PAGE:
Storify gets $2M infusion from Khosla

Faith Merino · February 3, 2011 · Short URL:

The platform allows users to create narratives out of tweets, photos, and videos

Storify, a website that allows users to create online narratives out of a compilation of their favorite tweets, videos, and pictures, announced Thursday that it has secured $2 million in financing from Khosla Ventures.  The company consists of a small four-person team, but says that it will use the funds to hire and increase its headcount.  It’s looking particularly closely at people who are adept at Javascript.

“We believe that a revolution is long overdue in online publishing, and are creating a platform that fully embraces the interactive nature of the social, real-time Web,” the company stated in its announcement.

Storify is, indeed, a refreshingly new approach to the news with a platform that allows users to build stories out of tweets and other social media content, adding brief headlines to create context and flow.  The platform supports Twitter, Tumblr, and Posterous. 

Social media storytelling is becoming an interesting new angle for many startups, including Memolane and Qwiki. Memolane allows users to create personal timelines based on their social media updates and posts, while Qwiki allows users to contribute information for a multimedia encyclopedia. 

Storify was co-founded by Burt Herman, who also co-founded Hacks/Hackers, an organization made up of journalists and tech gurus.  Herman was a Knight Journalism Fellow at Stanford University, where he co-founded a workshop on Redesigning Journalism at the Institute of Design.  He also spent 12 years as a journalist working for the Associated Press.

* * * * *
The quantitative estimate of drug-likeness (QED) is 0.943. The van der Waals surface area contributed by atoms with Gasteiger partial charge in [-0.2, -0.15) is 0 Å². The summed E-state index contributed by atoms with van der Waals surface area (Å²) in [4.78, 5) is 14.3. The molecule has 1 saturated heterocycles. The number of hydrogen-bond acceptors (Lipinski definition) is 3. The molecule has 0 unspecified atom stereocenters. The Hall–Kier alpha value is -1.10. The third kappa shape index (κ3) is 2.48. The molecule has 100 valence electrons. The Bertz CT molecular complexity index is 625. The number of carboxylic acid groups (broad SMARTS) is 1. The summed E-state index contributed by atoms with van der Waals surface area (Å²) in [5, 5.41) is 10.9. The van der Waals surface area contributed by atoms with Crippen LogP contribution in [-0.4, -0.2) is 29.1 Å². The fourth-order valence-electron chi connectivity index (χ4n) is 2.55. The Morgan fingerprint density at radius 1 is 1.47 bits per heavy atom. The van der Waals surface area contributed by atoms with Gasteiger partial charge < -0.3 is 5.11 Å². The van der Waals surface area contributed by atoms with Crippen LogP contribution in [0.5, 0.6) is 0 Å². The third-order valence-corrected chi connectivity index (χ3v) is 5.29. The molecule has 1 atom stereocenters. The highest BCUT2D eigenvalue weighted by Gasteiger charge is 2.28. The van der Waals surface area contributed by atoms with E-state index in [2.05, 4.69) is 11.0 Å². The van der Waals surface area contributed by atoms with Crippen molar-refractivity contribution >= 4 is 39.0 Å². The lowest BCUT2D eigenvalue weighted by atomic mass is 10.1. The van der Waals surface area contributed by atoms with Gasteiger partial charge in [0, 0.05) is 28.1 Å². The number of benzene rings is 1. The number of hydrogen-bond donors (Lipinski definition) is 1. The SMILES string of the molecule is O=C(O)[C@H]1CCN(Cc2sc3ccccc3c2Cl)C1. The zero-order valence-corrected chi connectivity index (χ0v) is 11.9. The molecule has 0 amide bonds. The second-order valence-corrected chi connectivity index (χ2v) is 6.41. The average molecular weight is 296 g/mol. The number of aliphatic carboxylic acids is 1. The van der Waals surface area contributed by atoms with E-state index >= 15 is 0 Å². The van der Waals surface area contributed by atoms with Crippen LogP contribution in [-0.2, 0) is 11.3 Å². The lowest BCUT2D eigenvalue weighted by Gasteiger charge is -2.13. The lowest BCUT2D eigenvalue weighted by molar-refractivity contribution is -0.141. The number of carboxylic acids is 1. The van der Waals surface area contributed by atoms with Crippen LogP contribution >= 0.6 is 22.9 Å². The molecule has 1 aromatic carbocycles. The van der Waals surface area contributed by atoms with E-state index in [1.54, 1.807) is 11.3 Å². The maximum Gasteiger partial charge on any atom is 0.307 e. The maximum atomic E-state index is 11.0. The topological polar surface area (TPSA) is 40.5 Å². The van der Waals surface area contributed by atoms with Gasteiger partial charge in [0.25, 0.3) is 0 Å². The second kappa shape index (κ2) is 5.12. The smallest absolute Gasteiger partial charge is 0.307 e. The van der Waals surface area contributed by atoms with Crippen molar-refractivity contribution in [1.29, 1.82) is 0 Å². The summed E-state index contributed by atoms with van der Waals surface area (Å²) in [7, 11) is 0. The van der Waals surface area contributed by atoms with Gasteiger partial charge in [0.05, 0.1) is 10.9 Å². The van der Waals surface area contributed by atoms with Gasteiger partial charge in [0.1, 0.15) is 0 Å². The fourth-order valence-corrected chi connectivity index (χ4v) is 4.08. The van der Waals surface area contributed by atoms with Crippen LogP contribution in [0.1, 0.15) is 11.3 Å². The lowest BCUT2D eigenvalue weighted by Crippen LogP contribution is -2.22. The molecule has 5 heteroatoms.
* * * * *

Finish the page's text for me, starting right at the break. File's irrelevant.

The company’s other co-founder, Xavier Damman, created Publitweet in 2009 with the aim of mainstreaming the scattered voices on social media, a vision that essentially became the foundation of Storify.

The name “Storify” comes from Herman’s time at the AP, when he said editors would frequently send out requests to writers to create a story with the line: “Can u pls storify?”  It also happens to be an obsolete word that used to mean “to form or tell stories.”

The company launched in private beta in September and has since garnered 4.5 million hits across the Web, and among the company’s beta users are major news organizations, companies, and bloggers, including NPR, the Washington Post, the Seattle Times, Al Jazeera, Samsung Mobile, and Danny Sullivan, among others.  Businesses can also use Storify to create narratives based on tweets and other social media blurbs posted about their products, or any average Web user can use Storify to create stories about their own experiences.

The site will remain in invite-only private beta for now, but it is expected to go live within the next few months.  

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